let device = (req.query.device || (req.body && req.body.device));
        let power = (req.query.power || (req.body && req.body.power));
        let baseUri = process.env.REMOTE__BASE_URI;
        let switchOnEndpoint = process.env.REMOTE__ENDPOINTS__SWITCHON;
        let switchOffEndpoint = process.env.REMOTE__ENDPOINTS__SWITCHOFF;
        let endpoint = power == 'on' ? switchOnEndpoint : switchOffEndpoint;
        let requestUri = baseUri + endpoint + "?device=" + device;
        let response = await axios.get(requestUri);
        context.res = {
            // status: 200, /* Defaults to 200 */
            body: response.data


Let's run the function app on my local machine and send a request to the remote controller through ngrok.



Deploy the function app to Azure and run it again. Everything goes alright.



Controlling Remote Controller through Power Platform


Azure Functions simply works as a proxy that calls the ngrok-secured remote controller API. It's OK we stop right here, as long as we use a web browser. But let's be fancier, using Power Platform. Power Automate handles the workflow of the remote controller by calling the Azure Functions app and Power Apps defines the behaviours how to "remote control" home appliances.


We can call Azure Functions directly from Power Apps, but the separation of concerns is also applied between Power Automate and Power Apps – control the workflow and control the behaviours. Let's build the workflow first.


Power Automate Workflow


First of all, create a workflow instance at Power Automate. As Power App only triggers it, it sets the Power App as a trigger.



Once the instance is created, it opens the visual designer screen. Can you see the Power App trigger at the top?



As this workflow simply calls the Azure Functions app, search up the HTTP action.



We created the Azure Functions endpoint to accept both GET and POST verbs. When we test it on the browser, we had to send the request through the GET verb. In Power Automate, it's better to use the POST verb to send requests to the function app.


Set the function app endpoint URL and header like below. You can see both HTTP_Body and HTTP_Body_1 at the bottom-right side corner. Both represent device and power, respectively, which will be explained later in this post.



Search up the HTTP response action to return the execution result from the function app endpoint to Power App.



Put the entire HTTP action response to the response action.



Click the Show advanced options button to define a JSON schema for Power Apps to recognise what the response might look like:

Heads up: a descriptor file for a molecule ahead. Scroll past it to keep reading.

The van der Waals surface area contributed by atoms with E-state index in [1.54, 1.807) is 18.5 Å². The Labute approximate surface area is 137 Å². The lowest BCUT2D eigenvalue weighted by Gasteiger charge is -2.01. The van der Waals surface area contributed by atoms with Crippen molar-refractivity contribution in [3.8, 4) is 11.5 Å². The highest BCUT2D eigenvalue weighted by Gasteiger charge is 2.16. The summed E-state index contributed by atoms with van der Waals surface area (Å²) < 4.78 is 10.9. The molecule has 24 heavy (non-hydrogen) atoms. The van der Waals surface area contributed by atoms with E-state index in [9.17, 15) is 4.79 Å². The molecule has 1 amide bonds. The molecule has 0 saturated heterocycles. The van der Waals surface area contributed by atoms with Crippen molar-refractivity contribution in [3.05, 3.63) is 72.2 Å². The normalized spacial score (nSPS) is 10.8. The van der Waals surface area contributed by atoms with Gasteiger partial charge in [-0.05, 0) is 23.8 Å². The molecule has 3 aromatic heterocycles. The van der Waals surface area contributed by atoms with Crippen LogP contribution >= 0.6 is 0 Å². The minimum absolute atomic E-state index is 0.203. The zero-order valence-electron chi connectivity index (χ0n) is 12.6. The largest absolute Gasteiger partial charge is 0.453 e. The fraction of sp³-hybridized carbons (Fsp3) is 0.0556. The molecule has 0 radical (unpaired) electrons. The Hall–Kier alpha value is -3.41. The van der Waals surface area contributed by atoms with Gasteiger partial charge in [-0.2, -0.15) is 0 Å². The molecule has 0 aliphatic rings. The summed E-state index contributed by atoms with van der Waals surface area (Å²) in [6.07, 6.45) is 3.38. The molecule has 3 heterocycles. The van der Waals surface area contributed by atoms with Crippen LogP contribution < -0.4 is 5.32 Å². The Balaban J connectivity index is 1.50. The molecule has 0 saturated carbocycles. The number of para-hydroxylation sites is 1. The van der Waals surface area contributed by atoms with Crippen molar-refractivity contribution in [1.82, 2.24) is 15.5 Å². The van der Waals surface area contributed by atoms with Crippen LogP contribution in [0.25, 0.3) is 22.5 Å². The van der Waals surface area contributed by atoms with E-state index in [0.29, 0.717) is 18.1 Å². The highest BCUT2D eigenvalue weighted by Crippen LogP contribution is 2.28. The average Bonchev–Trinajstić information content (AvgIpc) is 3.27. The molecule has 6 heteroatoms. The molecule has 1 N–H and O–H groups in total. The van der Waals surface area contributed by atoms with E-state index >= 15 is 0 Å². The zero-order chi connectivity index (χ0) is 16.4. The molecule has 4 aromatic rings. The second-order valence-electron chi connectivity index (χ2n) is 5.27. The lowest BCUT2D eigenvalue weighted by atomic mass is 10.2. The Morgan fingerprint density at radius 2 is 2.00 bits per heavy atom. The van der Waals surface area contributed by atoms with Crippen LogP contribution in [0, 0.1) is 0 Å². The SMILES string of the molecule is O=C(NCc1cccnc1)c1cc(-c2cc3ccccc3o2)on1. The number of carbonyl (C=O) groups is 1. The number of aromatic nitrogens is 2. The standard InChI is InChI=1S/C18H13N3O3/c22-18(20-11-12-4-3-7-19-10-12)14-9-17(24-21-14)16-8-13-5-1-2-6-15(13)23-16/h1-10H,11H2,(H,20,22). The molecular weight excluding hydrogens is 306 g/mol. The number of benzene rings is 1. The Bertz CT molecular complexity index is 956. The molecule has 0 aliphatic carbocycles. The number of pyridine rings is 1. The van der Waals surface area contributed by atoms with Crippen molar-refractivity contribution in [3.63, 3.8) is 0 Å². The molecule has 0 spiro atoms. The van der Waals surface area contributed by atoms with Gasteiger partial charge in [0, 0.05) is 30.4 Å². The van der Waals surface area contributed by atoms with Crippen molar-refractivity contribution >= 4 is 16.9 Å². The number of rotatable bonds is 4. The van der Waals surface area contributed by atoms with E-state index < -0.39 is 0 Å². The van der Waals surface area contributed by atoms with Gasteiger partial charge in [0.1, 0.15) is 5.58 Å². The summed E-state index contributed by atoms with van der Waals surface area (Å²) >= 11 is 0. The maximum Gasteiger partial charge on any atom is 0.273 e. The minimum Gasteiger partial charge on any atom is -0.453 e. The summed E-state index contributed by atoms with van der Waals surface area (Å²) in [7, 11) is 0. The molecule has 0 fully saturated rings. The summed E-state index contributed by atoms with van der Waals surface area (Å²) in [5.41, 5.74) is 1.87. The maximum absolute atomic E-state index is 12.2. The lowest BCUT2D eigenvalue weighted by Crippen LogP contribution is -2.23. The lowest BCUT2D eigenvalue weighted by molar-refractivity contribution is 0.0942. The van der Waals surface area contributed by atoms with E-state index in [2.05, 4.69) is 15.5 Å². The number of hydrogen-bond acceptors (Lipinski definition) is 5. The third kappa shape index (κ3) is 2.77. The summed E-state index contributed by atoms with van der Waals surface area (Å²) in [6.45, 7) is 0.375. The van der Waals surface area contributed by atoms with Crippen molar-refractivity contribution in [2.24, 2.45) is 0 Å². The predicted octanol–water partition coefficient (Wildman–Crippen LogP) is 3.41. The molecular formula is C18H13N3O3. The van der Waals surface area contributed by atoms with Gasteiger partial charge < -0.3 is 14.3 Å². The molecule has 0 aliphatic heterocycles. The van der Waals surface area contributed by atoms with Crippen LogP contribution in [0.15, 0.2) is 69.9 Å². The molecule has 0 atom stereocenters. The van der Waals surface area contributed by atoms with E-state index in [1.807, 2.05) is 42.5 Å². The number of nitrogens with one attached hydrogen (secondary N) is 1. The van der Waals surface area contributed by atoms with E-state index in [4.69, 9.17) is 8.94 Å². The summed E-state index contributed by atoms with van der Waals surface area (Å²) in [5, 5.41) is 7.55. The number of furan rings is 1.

Click the Generate from sample button and paste the response payload taken from the previous example.



Then, it automatically generates the JSON schema.



We've now got the Power Automate workflow that calls the Azure Functions endpoints.


Power App Remote Controller for All Home Appliances


Let's build the "real" remote controller with Power Apps. Add two buttons and one label controls. Set the name of "ON" to the first button and "OFF" to the second button.



Connect the Power Automate workflow of Home Appliances Remote Controller with the ON button. The HomeAppliancesRemoteController.Run() function represents the workflow that takes two parameters of tv and on. Do you remember both HTTP_Body and HTTP_Body_1 from the Power Automate workflow that takes device and power respectively? These tv and on are the ones.



Like the ON button, the OFF button calls the same workflow with different parameters – tv and off.



The text label shows the result of the call.



We just use only one appliance, that is TV. But if we add two extra buttons for an air-conditioning system, we can send parameters like winia and on, or winia and off.


Save and publish the Power App.



On our mobile phone, the Power App might look like this video:



If I run this app in front of the TV, it looks like the following video:




So far, we built an API app, opened a secure tunnel, and built an Azure Function app, Power Automate workflow and Power App. Through this Power App, we can now control our home appliances outside the home. As there are plenty of scenarios for Power Platform, I would really like you to run your idea. Are you fascinated? It's your turn now.


This article was originally published on Dev Kimchi.

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‎Aug 18 2020 06:53 PM